Explainer: The history of grammar schools

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As the Education Secretary gives approval for a new grammar school in Sevenoaks, ITV News looks at their history and the implications for selective schooling in the future.

  • What are grammar schools?

A grammar is a secondary school that selects its pupils based on academic ability, rather than factors such as geographical proximity or faith.

Pupils in their last year of primary school in certain areas take a verbal and non-verbal reasoning test called the "11-plus" to determine whether they will be able to attend.

There are 164 in England, dotted all over the country and concentrated in places like Buckinghamshire and Kent.

  • How were they created?

The 1944 Education Act envisioned a three-part education system divided into secondary, grammar and technical schools. Many education authorities failed to implement the latter, so a two-tier system resulted.

  • Why did they become unpopular?

Grammars were only ever aimed at the brightest 25% of the school population.

In their heyday of the 1950s and 60s, grammar schools became increasingly unpopular with the parents of those children who failed to pass the entrance exams.

Leaders decided to focus on improving education for the three quarters of the school population who were attending non-selective schools.

  • When were grammar schools phased out?

From the 1960s onwards the tripartite system was largely dismantled, with grammars being closed or merged with existing comprehensives, though pockets still remain.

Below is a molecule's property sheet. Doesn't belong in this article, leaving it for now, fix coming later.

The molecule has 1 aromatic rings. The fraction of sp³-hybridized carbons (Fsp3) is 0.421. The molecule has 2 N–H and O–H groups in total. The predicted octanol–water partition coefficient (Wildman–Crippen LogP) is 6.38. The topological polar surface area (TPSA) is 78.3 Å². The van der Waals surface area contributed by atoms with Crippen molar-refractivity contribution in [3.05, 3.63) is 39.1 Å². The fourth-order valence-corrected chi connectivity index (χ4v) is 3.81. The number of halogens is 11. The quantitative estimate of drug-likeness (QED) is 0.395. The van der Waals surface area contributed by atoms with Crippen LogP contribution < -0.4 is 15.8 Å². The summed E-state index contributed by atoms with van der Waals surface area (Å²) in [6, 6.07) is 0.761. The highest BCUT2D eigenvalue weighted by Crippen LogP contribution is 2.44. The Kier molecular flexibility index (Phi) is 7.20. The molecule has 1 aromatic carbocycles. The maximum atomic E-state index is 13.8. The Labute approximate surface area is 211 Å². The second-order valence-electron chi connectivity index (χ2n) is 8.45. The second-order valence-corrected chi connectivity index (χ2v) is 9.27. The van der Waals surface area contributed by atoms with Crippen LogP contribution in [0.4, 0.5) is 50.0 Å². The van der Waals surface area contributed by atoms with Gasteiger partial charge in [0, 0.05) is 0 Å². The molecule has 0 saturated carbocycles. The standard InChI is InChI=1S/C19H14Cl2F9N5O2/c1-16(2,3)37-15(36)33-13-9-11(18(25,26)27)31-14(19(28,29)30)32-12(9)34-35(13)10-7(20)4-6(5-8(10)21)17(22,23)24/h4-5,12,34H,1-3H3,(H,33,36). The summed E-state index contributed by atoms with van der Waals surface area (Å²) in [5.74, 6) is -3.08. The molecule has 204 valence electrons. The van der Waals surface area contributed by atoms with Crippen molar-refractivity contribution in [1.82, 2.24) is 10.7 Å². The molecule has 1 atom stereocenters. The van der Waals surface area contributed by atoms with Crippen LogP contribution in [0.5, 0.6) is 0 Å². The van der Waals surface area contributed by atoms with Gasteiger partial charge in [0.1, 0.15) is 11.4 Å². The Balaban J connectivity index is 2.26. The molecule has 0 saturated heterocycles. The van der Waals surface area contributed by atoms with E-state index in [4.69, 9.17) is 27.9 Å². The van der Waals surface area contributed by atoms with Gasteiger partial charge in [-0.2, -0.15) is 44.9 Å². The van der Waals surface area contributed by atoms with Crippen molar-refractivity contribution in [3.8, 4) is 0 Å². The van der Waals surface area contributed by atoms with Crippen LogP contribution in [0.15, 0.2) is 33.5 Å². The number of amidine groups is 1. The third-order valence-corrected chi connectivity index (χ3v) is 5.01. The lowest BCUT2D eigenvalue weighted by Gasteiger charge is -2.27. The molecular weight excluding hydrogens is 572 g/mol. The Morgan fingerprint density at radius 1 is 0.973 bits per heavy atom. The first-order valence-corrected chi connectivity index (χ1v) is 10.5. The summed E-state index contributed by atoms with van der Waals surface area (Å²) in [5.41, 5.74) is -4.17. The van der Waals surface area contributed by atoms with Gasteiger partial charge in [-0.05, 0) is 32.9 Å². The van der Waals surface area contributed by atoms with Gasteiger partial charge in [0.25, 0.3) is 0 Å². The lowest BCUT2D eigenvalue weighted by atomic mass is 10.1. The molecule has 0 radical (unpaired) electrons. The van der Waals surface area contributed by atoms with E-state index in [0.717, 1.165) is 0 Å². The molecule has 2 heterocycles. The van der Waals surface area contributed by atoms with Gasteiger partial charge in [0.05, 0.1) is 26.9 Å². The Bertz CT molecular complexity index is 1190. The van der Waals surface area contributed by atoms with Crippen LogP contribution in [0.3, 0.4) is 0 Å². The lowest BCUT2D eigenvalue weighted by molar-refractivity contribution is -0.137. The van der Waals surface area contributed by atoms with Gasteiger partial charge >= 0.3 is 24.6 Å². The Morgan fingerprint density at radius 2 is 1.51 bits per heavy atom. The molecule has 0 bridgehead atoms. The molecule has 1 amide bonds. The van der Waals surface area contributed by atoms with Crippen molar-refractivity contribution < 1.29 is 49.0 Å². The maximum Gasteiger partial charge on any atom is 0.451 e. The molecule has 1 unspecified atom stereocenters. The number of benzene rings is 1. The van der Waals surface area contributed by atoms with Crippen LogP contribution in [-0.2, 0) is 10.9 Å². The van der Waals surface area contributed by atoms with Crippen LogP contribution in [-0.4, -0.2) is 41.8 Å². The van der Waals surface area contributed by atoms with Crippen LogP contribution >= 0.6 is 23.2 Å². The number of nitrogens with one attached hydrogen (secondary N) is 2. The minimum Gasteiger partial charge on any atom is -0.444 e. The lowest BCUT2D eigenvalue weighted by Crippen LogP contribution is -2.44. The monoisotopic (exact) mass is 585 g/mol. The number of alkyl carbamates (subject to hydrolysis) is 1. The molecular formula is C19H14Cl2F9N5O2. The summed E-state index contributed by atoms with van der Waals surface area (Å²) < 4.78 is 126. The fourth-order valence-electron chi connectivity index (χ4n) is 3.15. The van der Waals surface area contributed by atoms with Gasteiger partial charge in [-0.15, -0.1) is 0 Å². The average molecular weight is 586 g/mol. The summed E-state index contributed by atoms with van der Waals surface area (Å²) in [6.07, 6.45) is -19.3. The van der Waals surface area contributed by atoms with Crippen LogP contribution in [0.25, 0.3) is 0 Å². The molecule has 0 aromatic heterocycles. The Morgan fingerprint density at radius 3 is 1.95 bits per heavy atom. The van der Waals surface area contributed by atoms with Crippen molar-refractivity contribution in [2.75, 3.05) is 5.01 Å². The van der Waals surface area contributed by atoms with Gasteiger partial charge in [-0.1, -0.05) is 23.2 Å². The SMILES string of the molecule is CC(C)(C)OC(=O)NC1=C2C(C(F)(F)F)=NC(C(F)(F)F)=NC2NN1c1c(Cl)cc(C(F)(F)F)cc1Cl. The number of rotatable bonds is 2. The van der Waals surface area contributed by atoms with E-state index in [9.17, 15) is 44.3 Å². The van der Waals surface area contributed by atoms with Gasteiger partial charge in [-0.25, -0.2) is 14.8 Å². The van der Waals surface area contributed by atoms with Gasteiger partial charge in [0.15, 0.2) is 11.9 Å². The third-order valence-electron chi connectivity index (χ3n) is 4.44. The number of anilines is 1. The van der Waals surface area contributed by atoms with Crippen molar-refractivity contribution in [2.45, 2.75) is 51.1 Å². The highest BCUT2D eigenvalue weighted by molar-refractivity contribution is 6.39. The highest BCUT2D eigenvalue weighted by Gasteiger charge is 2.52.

It was a cross-party issue - Margaret Thatcher is the Secretary of State who closed or merged the most grammars - and the Labour government then passed laws in 1998 banning the creation of new grammars.

  • Who wants them back?

Boris Johnson, mayor of London, has described the decline of the grammar school system as a ''tragedy''.

Earlier this year Home Secretary Theresa May voiced support for a new grammar in her Maidenhead constituency, giving her backing to a plan to set up a school as a ''satellite'' of an existing grammar in a neighbouring borough.

Ukip's Nigel Farage has been outspoken on his desire for grammar schools to be reinstated.

  • What is the situation in Sevenoaks?

Under the laws Labour passed in 1998, existing grammars are allowed to expand if there is sufficient demand.

The 450-pupil school in Sevenoaks is not covered by the ban because it is officially an annexe of Weald of Kent Grammar School in Tonbridge.

People have questioned the plans, pointing out that the two sites are miles apart.

  • What are the arguments for and against grammar schools?

Campaigners argue that selective education allows for greater social mobility - allowing students who are bright but who cannot afford to pay for education to learn with others of a similar ability.

However critics have argued that grammars foster inequality. A report published in 2014 by leading university researchers found that the grammar school system widens the gap between rich and poor, with pupils who miss out on places left at an "immediate disadvantage".

Others claim that grammars are saturated with children from wealthy families.

  • Will this latest decision signal the creation of new grammar schools?

That is not completely clear because although the Education Secretary said she was "satisfied" that the new annexe was not a new school in law, many critics have said exactly the opposite.

Existing grammar schools may now be able to exploit a legal loophole to build new school buildings some distance away from their main site.